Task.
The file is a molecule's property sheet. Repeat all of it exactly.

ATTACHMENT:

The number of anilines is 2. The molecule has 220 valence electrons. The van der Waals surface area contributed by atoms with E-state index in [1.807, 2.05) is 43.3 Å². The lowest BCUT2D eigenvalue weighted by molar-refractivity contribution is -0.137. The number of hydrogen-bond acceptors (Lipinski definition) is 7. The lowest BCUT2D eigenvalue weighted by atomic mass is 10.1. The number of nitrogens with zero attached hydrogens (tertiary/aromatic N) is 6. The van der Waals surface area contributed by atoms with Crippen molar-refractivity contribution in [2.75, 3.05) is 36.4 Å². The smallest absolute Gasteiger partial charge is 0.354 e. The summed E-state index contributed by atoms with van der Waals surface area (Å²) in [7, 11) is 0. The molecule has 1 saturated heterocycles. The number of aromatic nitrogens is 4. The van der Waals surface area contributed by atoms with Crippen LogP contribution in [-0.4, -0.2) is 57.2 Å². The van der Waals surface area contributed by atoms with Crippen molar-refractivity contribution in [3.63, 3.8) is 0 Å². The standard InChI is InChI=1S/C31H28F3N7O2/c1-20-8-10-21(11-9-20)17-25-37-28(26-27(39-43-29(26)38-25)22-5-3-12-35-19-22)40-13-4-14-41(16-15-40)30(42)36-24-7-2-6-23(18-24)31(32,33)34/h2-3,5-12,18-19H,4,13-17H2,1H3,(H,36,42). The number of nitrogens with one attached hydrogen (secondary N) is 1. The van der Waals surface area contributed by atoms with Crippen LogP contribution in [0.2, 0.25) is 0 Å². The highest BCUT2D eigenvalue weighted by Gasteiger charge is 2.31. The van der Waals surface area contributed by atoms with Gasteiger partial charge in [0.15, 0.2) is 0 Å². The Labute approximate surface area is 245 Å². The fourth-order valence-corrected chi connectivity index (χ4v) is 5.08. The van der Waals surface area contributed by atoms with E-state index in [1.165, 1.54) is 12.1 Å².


The number of anilines is 2. The molecule has 220 valence electrons. The van der Waals surface area contributed by atoms with E-state index in [1.807, 2.05) is 43.3 Å². The lowest BCUT2D eigenvalue weighted by molar-refractivity contribution is -0.137. The number of hydrogen-bond acceptors (Lipinski definition) is 7. The lowest BCUT2D eigenvalue weighted by atomic mass is 10.1. The number of nitrogens with zero attached hydrogens (tertiary/aromatic N) is 6. The van der Waals surface area contributed by atoms with Crippen molar-refractivity contribution in [2.75, 3.05) is 36.4 Å². The smallest absolute Gasteiger partial charge is 0.354 e. The summed E-state index contributed by atoms with van der Waals surface area (Å²) in [7, 11) is 0. The molecule has 1 saturated heterocycles. The number of aromatic nitrogens is 4. The van der Waals surface area contributed by atoms with Crippen LogP contribution in [-0.4, -0.2) is 57.2 Å². The van der Waals surface area contributed by atoms with Crippen molar-refractivity contribution in [3.63, 3.8) is 0 Å². The standard InChI is InChI=1S/C31H28F3N7O2/c1-20-8-10-21(11-9-20)17-25-37-28(26-27(39-43-29(26)38-25)22-5-3-12-35-19-22)40-13-4-14-41(16-15-40)30(42)36-24-7-2-6-23(18-24)31(32,33)34/h2-3,5-12,18-19H,4,13-17H2,1H3,(H,36,42). The number of nitrogens with one attached hydrogen (secondary N) is 1. The van der Waals surface area contributed by atoms with Crippen LogP contribution in [0.2, 0.25) is 0 Å². The highest BCUT2D eigenvalue weighted by Gasteiger charge is 2.31. The van der Waals surface area contributed by atoms with Gasteiger partial charge in [0.15, 0.2) is 0 Å². The Labute approximate surface area is 245 Å². The fourth-order valence-corrected chi connectivity index (χ4v) is 5.08. The van der Waals surface area contributed by atoms with E-state index in [1.165, 1.54) is 12.1 Å².